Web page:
In the Pitt Rivers Museum, Oxford, there is a bronze end-blast trumpet [1884.112.2], a coirn na hEirreann, found while digging a drain at Kanturk, County Cork, dated from circa 1000 to 500 BC. It was purchased by Pitt Rivers when stationed in the British army Ireland between 1862 and 1866.
The trumpet is a conical and curved example of the horn family. It has six bosses at bottom and in two sections with four spikes on the upper section. The mouthpiece is missing. Irish bronze horns are classified into Types I and II. Type I includes side-blow and end-blow trumpets with short inserted tube or mouthpiece. Most are found in north-eastern Ireland. Class II are non-decorated side-blow and end-blow trumpets, with plain bodies, the smaller flanged end often with four perforations. Generally the bell has cast conical projections, often with four externally drilled holes.
The smaller piece displayed is the flanged and drilled tube-end, not a mouthpiece. Possibly the bell holes are for attaching an extension. Class II trumpets are well attested in south-western Ireland, in Cork, Kerry, and Clare. One hundred and four Irish horns are known to exist today.
Archaeologically the start of the Irish horn series dates from after the mid-eighth century BC and continued until the third century BC. Irish bronze horns have their origins in the Middle to Late Bronze Age. Made and played throughout the island from 1,100 BC to 700 BC, the earliest examples of these trumpets may have been made as far back as 500 BC.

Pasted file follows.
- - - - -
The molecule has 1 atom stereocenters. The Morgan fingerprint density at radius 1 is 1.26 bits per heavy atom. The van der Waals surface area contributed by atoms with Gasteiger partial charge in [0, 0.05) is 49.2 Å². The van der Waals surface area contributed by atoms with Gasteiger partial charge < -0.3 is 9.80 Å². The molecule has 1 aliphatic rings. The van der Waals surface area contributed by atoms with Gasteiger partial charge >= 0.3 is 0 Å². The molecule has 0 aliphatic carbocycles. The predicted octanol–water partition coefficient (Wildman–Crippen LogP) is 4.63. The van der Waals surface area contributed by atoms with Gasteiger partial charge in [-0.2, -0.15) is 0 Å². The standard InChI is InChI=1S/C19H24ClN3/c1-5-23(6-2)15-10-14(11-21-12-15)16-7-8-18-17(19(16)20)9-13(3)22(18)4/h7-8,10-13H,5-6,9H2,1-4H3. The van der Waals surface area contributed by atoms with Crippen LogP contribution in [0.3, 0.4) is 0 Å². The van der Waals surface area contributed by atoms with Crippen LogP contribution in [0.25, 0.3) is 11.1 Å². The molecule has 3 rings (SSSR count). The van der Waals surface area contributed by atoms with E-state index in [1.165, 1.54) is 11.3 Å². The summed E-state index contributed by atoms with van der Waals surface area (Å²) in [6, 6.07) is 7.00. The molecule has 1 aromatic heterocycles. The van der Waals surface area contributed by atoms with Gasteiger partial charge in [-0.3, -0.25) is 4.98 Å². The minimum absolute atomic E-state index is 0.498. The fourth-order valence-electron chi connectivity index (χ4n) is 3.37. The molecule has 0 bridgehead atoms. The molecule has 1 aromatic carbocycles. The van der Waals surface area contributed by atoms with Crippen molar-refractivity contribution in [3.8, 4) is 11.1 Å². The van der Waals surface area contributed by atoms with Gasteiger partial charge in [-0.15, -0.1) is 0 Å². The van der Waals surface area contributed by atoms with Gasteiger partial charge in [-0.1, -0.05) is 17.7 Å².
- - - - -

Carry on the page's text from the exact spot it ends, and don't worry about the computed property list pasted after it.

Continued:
Irish Class II end-blow trumpets consisted of two parts – a straight tube inserted into a curved horn to form a horn just over a metre long. They also had a mouthpiece, none of which have been found, nor any of the bell extensions. End-blow trumpets, which are not musical instruments as such, were easily transportable two-note horns, could have functioned as ritual musical instruments. If such horns did became votive offerings, or ritual depositions (often in pairs), it may be that for sacred reasons mouthpieces were not deposited with the same hoard, or bog, or marsh.
Their shape and appearance as bull’s horns, making a deep bellowing sound, has suggested the horns were part of the ritual of a fertility cult associated with bulls. A rhythmic drone, nearly all known horns are tuned to a single pitch, was a sound that could have had deeply religious meaning for the ancestral Irish. Recent experimental horns produce a variety of sounds – a playing style resembling the Australian didgeridoo. Probably the two displayed examples are the same instrument with most of the tube and mouthpiece missing. Other apparent damage indicates deliberate intention suggestive of depositional ritual. This horn is a sacred object from ancient Bronze Age Ireland having its own aura of the numinous and the mysterious – not to mention that it was lovingly and skilfully cast for its purpose some 3000 years ago.
October 4th, 2005. First printed in the Newsletter of the Friends of the Pitt Rivers Museum November, 2005..